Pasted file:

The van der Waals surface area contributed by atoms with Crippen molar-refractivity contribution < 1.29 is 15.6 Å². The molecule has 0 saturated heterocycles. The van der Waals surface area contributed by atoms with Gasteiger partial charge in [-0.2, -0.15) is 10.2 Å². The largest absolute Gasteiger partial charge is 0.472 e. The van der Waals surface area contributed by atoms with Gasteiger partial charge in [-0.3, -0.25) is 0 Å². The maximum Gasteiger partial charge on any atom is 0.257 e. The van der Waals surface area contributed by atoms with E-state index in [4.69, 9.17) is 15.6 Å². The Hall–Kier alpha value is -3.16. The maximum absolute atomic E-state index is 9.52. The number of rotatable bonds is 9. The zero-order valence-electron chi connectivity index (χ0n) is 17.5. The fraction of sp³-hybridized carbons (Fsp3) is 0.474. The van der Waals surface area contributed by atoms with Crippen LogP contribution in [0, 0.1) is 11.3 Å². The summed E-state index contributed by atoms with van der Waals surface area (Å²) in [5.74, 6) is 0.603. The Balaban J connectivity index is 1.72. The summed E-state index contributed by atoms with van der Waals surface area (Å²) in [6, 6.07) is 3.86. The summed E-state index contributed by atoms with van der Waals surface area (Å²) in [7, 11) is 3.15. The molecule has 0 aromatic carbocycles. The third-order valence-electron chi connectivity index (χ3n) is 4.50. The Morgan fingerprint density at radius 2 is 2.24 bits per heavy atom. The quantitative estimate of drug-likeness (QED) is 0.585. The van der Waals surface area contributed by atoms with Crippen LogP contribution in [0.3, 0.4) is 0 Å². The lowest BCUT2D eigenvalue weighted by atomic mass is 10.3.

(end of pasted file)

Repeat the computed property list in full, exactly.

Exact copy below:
The van der Waals surface area contributed by atoms with Crippen molar-refractivity contribution < 1.29 is 15.6 Å². The molecule has 0 saturated heterocycles. The van der Waals surface area contributed by atoms with Gasteiger partial charge in [-0.2, -0.15) is 10.2 Å². The largest absolute Gasteiger partial charge is 0.472 e. The van der Waals surface area contributed by atoms with Gasteiger partial charge in [-0.3, -0.25) is 0 Å². The maximum Gasteiger partial charge on any atom is 0.257 e. The van der Waals surface area contributed by atoms with E-state index in [4.69, 9.17) is 15.6 Å². The Hall–Kier alpha value is -3.16. The maximum absolute atomic E-state index is 9.52. The number of rotatable bonds is 9. The zero-order valence-electron chi connectivity index (χ0n) is 17.5. The fraction of sp³-hybridized carbons (Fsp3) is 0.474. The van der Waals surface area contributed by atoms with Crippen LogP contribution in [0, 0.1) is 11.3 Å². The summed E-state index contributed by atoms with van der Waals surface area (Å²) in [5.74, 6) is 0.603. The Balaban J connectivity index is 1.72. The summed E-state index contributed by atoms with van der Waals surface area (Å²) in [6, 6.07) is 3.86. The summed E-state index contributed by atoms with van der Waals surface area (Å²) in [7, 11) is 3.15. The molecule has 0 aromatic carbocycles. The third-order valence-electron chi connectivity index (χ3n) is 4.50. The Morgan fingerprint density at radius 2 is 2.24 bits per heavy atom. The quantitative estimate of drug-likeness (QED) is 0.585. The van der Waals surface area contributed by atoms with Crippen LogP contribution in [0.3, 0.4) is 0 Å². The lowest BCUT2D eigenvalue weighted by atomic mass is 10.3.